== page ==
How did you get your current post?
I began my pupillage with the Home Office, initially seconded to chambers for six months and then joining the Immigration and Asylum team. I qualified into the team, leading on asylum-related issues. I’ve now moved to the Home Office EU & International team.

What is the best part of your job and why?
The people. I can’t think of anywhere else where you’ll find a group of people who work as hard and under such pressures while still genuinely caring for the work they do and the people they do it with.

What is its greatest challenge?
We face some of the most difficult legal questions around and are very often the first to have to grapple with them, often accompanied by a complex political situation.

Where do you see yourself in 10 years’ time?
I imagine Tahiti is out of the question. Likely somewhere slightly less exotic, like Whitehall.

What would people be surprised to know about you?
Despite appearances I’m a keen runner and have races most weekends. The current challenge is three marathons in three days this November.

Will there be more employed opportunities in the future?
Certainly within government.

What does the award mean to you personally?
It was amazing to be nominated by colleagues and then recognised by the panel. It feels slightly fraudulent – I work alongside others who are I’m sure streaks ahead. I am, however, clinging to the word ‘young’ in its title like a lifeline. 

Matthew Gowen, Birketts LLP (Called 1992) 
Employed advocate of the year

Why did you opt for the employed Bar?
A new challenge, a different style of working and to re-focus my ambition against the changing landscape for the criminal Bar.

How did your career progress?
For more than 20 years I followed the traditional route for criminal barristers. I was self-employed, predominantly at Red Lion Chambers in London, prosecuting and defending serious crime. Like many practitioners I reassessed my professional life and decided that I needed a new perspective and better work/life balance. I had the opportunity to become a consultant for Birketts; in retrospect working in a dual-capacity for a period of time was invaluable as it gave me the confidence to be able to take the step away from chambers.

How did you get your current post?
After about 18 months or so working as a consultant with the Corporate Criminal Defence Team specialising in regulatory defence, particularly health and safety and private criminal defence, I was offered a full-time employed position. The decision was surprisingly easy, albeit tinged with a little sadness as I had never really contemplated a move way from chambers, friends and colleagues.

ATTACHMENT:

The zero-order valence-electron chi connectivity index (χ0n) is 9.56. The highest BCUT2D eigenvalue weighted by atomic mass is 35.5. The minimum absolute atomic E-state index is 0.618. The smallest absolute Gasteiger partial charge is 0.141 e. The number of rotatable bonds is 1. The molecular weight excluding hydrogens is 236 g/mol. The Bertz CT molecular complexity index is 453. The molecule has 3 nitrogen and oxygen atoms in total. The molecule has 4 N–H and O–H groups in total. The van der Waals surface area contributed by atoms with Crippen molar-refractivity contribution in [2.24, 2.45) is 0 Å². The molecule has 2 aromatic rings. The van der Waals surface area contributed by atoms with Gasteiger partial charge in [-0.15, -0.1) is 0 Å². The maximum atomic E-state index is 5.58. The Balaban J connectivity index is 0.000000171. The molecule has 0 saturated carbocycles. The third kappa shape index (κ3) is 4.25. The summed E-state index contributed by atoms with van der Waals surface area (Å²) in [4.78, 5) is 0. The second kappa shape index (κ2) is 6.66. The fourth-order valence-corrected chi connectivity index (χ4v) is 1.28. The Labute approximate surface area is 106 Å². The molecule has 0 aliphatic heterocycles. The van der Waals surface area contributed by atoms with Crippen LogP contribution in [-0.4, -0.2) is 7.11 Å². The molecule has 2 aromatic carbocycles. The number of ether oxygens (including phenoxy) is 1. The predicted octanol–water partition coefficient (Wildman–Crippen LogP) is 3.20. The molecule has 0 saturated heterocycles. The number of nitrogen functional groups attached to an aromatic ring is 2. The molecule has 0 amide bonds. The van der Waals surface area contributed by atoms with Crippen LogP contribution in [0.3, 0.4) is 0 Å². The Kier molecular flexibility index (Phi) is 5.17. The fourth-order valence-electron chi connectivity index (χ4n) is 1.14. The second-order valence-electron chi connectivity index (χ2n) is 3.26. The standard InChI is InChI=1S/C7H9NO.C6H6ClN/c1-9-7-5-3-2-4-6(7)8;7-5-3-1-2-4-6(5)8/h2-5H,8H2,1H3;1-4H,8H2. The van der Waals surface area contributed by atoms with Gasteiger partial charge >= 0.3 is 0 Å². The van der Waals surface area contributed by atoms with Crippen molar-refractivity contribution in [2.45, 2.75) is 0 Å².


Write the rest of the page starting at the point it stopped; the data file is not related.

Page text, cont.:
What is the best part of your job and why?
The great benefit is being involved in cases from start to finish; I can deliver effective client care and continuity in a way that I was unable to do at the independent Bar. I also have more head space to deal with the cases; my work load is more limited and focused.

What is its greatest challenge?
The greatest challenge was adapting to life in a law firm; very different from that of a criminal advocate. It is not called the independent Bar for nothing. In a large full-service firm like Birketts you are working within a team environment which has distinct advantages. Utilising the support services (PR, marketing, HR and IT) does take an adjustment. Clients on the whole are far more challenging and forensic – you have to be on your game and able to justify your position and advice at every turn.

Where do you see yourself in 10 years’ time?
Obviously with my feet up by a pool somewhere enjoying a different pace of life – but that’s very unlikely! (See below for why...)

What would people be surprised to know about you?
Despite having four boys (aged 1 to 13) I am still relatively sane!

Will there be more employed opportunities in the future?
Inevitable, given the way the provision of legal services has changed and will continue to develop. Hopefully these awards will encourage others to pursue the less traditional career model and highlight the quality, diversity and expertise of the employed Bar.

What does the award mean to you personally?
I was very proud and honoured to be recognised. 

David Browitt, Government Legal Department (Called 1998)
Outstanding achievement by a public service barrister

Why did you opt for the employed Bar?
It was really the Government Legal Department that attracted: the diversity of work, but also thinking about how the law should be and contributing to major bits of public policy.

How did your career progress?
I learnt a lot about the nature of government and administrative law in my first post at the Department for Transport – advising on issues relating to driving and roads. I then worked on Crossrail (both legislative and programme elements) for four years – which gave me a real taste for large projects. From 2008 I was in the DfT’s aviation team, which involved all sorts of things – from negotiating international conventions to advising on domestic airports policy.

How did you get your current post?
I moved roles within the Government Legal Department three months ago to join the Department for International Trade: I was looking for something which would develop my current skills but was also excited about joining a new and developing legal team working in one of today’s key areas.

What is the best part of your job and why?
I work with a really supportive group of people, with a real team feel.

What is its greatest challenge?
It’s very difficult to predict what any day will hold when I head into the office – that makes it fun, but sometimes difficult.